Why is the world fraught with evil and suffering?

By Bachar Bakour

God is Merciful and Just

While the Qur’ān underlines the transcendence, majesty, and absolute power of God, many verses describe Him as a merciful and compassionate Creator. God has committed Himself to bestow grace and mercy [The Qur’an. 6:12]. The Qur’ān, God’s final revelation, is accounted as a brand of mercy: “We have indeed brought them a Book which We have clearly and wisely spelled out, a guidance and a grace for people who have faith.” [The Qur’an. 7:52] The sending of the Prophet Muhammad (Peace be upon him) is a sign of God’s mercy: “We have not sent you but as a mercy towards all beings.” [The Qur’an. 21:107]

Each one of the thirty chapters of the Qur’ān begins with the following sentence: ‘In the name of God, the Most Merciful, the Most Compassionate.’ Within hadith literature, one finds plentiful material about God’s mercy shown to all His creatures, such as the reliable hadith in which Prophet Muhammad says: “When God decreed the creation, He pledged Himself in His book: My mercy prevails over My wrath.” So, too, in “The merciful are granted mercy by God. Show mercy to those on earth so that you are shown mercy by God in Heaven.”

Additionally, the Qur’an clearly states that God is never unjust to His servants [the Qur’an. 3:182; 8:51; 22:10; 41:46]; God does not like wrongdoers [the Qur’an. 3:57], and He does not wrong anyone by so much as an atom’s weight [the Qur’an. 4:40]. Elsewhere, Muslims are instructed to live by the principle of justice: “O believers, be steadfast in your devotion to God, bearing witness to the truth in all equity. And never allow your hatred of any people to lead you away from justice.

Be equitable, that is nearer to godfearing.” [the Qur’an. 5:8] Whoever does an atom’s weight of good shall see it and whoever does an atom’s weight of evil shall see it, too.[ the Qur’an. 99:7-8] As denoted by the phrase ‘an atom’s weight, any act of goodness, however trivial or minute, will be, on the Day of Judgment, brought forth and presented before its doer who will be rewarded for it. And of course, the converse applies as well.

It can be deduced that anyone with a strong belief in God’s unaltered word and unbroken promise must be absolutely sure that those who have created evil, violence, mischief, injustice, etc., who have caused suffering to the innocent, will never get away with what they have done. One day, be it in the near or distant future, they will be brought to divine justice which has committed itself to support the crushed and oppressed people, either in this life, or in the life to come.

Life is a test

Life is by nature imbued with numerous forms and ways of test and affliction. On various occasions, the Qur’an reminds man of this undeniably living reality. First, affliction is inevitable: “Do the people reckon that they will be left to say ‘We believe’ and will not be tried? We certainly tried those that were before them, and assuredly God knows those who speak truly, and assuredly He knows the liars.” [Qur’an. 29:1-3] Second, affliction manifests itself in different forms: “Indeed, your wealth and your children are only a trial.” [Qur’an. 64:15]; “Surely We will try you with a certain measure of fear and hunger, and with diminution of goods, lives and crops; and give good tidings to those who remain patient in adversity who, when a calamity befalls them, say, ‘Surely we belong to God, and to Him we return.’ On such people, blessings and mercy are bestowed by their Lord, such people will be truly guided.” [Qur’an. 2:155-157] “Every soul shall taste of death, and We try you with evil and good by way of trial, then unto Us, you shall be returned.” [Qur’an. 21:35] Reflecting on the last quoted verse, stressing the creation of good and evil for the purpose of testing humans, Sayyid Qutb, writes: “To be tested with good things is more difficult than hardship, even though it may appear easier.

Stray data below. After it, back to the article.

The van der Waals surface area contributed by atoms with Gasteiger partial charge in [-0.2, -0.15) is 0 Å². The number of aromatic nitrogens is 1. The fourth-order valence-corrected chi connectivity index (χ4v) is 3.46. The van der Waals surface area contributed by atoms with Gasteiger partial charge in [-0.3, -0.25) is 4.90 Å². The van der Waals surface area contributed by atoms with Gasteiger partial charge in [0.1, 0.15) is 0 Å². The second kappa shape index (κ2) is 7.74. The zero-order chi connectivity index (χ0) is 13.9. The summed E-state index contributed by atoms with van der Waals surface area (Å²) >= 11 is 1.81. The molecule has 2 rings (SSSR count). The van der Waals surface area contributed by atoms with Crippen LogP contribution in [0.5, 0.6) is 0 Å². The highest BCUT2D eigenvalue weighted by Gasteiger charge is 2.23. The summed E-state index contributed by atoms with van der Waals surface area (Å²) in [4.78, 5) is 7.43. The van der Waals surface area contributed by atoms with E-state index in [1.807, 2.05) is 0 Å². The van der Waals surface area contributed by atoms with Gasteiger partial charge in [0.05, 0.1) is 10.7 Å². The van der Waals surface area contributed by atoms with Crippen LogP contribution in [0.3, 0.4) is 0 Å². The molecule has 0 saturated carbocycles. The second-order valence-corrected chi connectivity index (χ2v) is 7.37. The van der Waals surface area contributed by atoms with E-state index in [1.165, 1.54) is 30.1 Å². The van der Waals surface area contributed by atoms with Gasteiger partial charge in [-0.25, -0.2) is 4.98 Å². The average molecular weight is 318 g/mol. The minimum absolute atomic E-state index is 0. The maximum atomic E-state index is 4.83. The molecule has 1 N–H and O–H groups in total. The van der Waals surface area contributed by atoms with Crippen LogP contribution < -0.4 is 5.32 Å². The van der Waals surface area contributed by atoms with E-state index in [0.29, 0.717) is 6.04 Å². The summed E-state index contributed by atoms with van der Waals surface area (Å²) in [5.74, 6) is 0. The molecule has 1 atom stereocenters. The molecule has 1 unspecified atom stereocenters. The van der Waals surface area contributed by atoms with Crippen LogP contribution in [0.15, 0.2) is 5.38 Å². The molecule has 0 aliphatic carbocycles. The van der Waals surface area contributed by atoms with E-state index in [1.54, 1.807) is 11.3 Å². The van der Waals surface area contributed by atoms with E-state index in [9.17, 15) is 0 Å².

The fact is that many people can endure being tested by evil, but few can endure a test with good. When the test takes the form of sickness and weakness, many are able to endure and withstand the hardship, but when its form is that of good health, strength, and ability, then few are those who pass through successfully. People may be able to withstand poverty and deprivation, maintaining their dignity in such situations, but few are those who succeed in a test with comfort and affluence. For the latter tempts us to satisfy all our desires. Equally, there are many who cannot be deterred by torture or physical harm. They are not overawed by such threats and actualities. By contrast, however, only a few can resist the temptations posited by wealth, position, comfort, and desire.” (In the Shade of the Quran., 12:30-31.)

So, the whole range of aspects of life, such as knowledge, power, wealth, children, poverty, fame, and beauty, as well as good and evil, clearly reflect the pervasive shaping force of the test. The existence of evil, therefore, is made essential so as to serve the very purpose of creation.

In addition, as things are easily recognisable vis-à-vis their opposites, ‘good’ as a concept cannot be apprehended unless measured against ‘evil’. If  ‘evil’ does not exist at all, how can ‘good’ be identified?

Without the dichotomous existence of good and evil, harmfulness and benefit, the hot and the cold, displeasure and pleasure, sickness and health, the sweet and the sour, life will appear deadly dull and pointless. ***

(Dr. Bachar Bakour is an Assistant Professor from the Department of Fundamental and Interdisciplinary Studies, AHAS KIRKHS. The views expressed here are those of the author/contributor and do not necessarily represent the views of IIUMToday.)

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